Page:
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Biotecnología Aplicada

On-line version ISSN 1027-2852

Biotecnol Apl vol.32 no.1 La Habana Jan.-Mar. 2015




Design of the purification process by metal-chelate affinity chromatography of a new vaccine antigen for the control of sea lice


Diseño del proceso de purificación mediante cromatografía de afinidad de quelatos metálicos de un nuevo antígeno vacunal para el control del piojo de mar



Carlos E Perez-Heredia1, Nemecio González-Fernández1, Licette León-Barreras1, Eladio Salazar-Gomez1, Rafael Pimentel-Pérez1, Eulogio Pimentel-Vázquez2, Carmen García-Molina3, Yamila Carpio-González4, Mario P Estrada-García4, Miladys Limonta-Fernández5

1 Grupo de Desarrollo Tecnológico, Centro de Ingeniería Genética y Biotecnología (CIGB). Circunvalación Norte y Ave. Finlay. Camagüey, Cuba.
2 Dirección, CIGB. Camagüey, Cuba.
3 Laboratorio de Análisis, Dirección de Calidad, CIGB. Camagüey, Cuba.
4 Laboratorio de Transgénesis de Peces, Dirección de Investigaciones Agropecuarias, CIGB. Ave. 31 e/ 158 y 190, Cubanacán, Playa, PO Box 6162, CP 10600, La Habana, Cuba.
5 Departamento de Purificación, Dirección de Desarrollo Tecnológico, CIGB. La Habana, Cuba.




The present work aims at designing the purification process of protein MY32/Ls to obtain the active pharmaceutical ingredient (API) against sea lice, marine pathogen that significantly affects the salmon industry in South America and Europe. A compact purification process was designed, based on the analysis of alternatives to establish the steps of rupture, chromatography and renaturation. Due to technical-economic advantages, a chemical rupture process was established using 8 mol/L urea for 1 hour, which was 20 % cheaper than mechanical rupture with glass beads. For washing and elution of the protein in the chromatographic step, pH and imidazole were evaluated. Imidazole was selected for the technical-economic advantages it offered; the costs of the selected variant were 12.33 % lower than washing and elution by pH. In scaling the chromatographic step, an economic variant was assessed with modifications of the urea concentration in washing and elution, lowering the costs of the step 3.4 %, which was moreover attractive for its impact on reducing volumes to be handled in the renaturation step. Tween 80 was selected in the renaturing step, which allowed obtaining the protein in solution. The obtained API induced higher antibody titers in C57Bl/6 mice than the laboratory standard used (three times more on average). The API specifications satisfy the requirements for the formulation of the new vaccine against sea lice.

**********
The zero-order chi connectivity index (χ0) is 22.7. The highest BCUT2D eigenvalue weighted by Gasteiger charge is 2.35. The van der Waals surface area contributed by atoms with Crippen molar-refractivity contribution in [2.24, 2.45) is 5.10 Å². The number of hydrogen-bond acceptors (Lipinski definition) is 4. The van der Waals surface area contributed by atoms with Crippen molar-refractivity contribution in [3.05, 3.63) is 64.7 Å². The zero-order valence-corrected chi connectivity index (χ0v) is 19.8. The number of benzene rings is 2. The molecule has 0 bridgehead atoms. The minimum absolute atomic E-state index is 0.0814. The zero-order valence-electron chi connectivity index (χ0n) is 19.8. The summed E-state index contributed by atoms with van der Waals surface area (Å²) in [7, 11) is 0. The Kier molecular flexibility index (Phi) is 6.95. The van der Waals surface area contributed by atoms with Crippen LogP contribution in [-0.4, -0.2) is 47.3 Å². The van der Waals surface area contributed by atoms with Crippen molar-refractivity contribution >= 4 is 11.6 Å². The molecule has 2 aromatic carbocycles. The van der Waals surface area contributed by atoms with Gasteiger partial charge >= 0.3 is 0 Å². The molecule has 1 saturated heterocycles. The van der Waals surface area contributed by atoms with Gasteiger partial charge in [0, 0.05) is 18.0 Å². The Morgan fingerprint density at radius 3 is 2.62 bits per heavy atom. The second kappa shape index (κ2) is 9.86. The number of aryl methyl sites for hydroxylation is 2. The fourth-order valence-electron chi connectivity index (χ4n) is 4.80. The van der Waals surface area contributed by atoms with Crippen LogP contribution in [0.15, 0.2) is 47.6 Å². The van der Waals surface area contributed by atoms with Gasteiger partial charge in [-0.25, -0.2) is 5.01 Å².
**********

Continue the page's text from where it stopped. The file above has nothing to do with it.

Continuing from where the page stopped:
Keywords: protein purification, sea lice vaccine, MY32/Ls antigen.


Este trabajo tuvo como objetivo el diseño de un proceso de purificación de la proteína MY32/Ls para obtener el Ingrediente Farmacéutico Activo (IFA) contra el piojo de mar, patógeno marino que afecta considerablemente la industria salmonera de Suramérica y Europa. El proceso se diseñó compacto, basado en el análisis de alternativas para establecer las etapas de ruptura, cromatografía y renaturalización. Por sus ventajas técnico-económicas previstas, se estableció un proceso de ruptura química con urea 8 mol/L durante 1 hora, con un 20 % de ahorro respecto a la ruptura mecánica con perlas de vidrio. Para el lavado y la elución de la proteína se evaluó el pH y el imidazol en la etapa cromatográfica. Se escogió el imidazol por las ventajas técnico-económicas brindadas, con costos de la variante seleccionada inferiores en un 12.33 % a los del lavado y elución por cambios de pH. En el escalado de la etapa cromatográfica se evaluó una variante económica con modificaciones en la concentración de urea en el lavado y elución, con costos reducidos en un 3.4 %, más atractiva por el manejo de volúmenes menores en la etapa de renaturalización. En esta última se seleccionó el Tween 80, lo cual posibilitó obtener la proteína en solución. El IFA obtenido indujo títulos de anticuerpos IgG en ratones C5Bl/6 mayores que los del patrón a escala de laboratorio, tres veces como promedio. Las especificaciones del IFA obtenido satisfacen los requerimientos para la formulación de una nueva vacuna contra el piojo de mar.

Palabras clave: purificación de proteína, vacuna contra el piojo de mar, antígeno MY32/Ls.




In the last three decades the salmon industry has been greatly affected by sea lice, marine pathogen (ectoparasite) that considerably affects marketing of these fish in the world market. The main effect is caused by the genera Pseudocaligus, Caligus, Lepeophtheirus [1, 2]. Areas dedicated to intensive salmon culture reported over 100 million dollar losses annually due to the presence of lice in their cultures [3].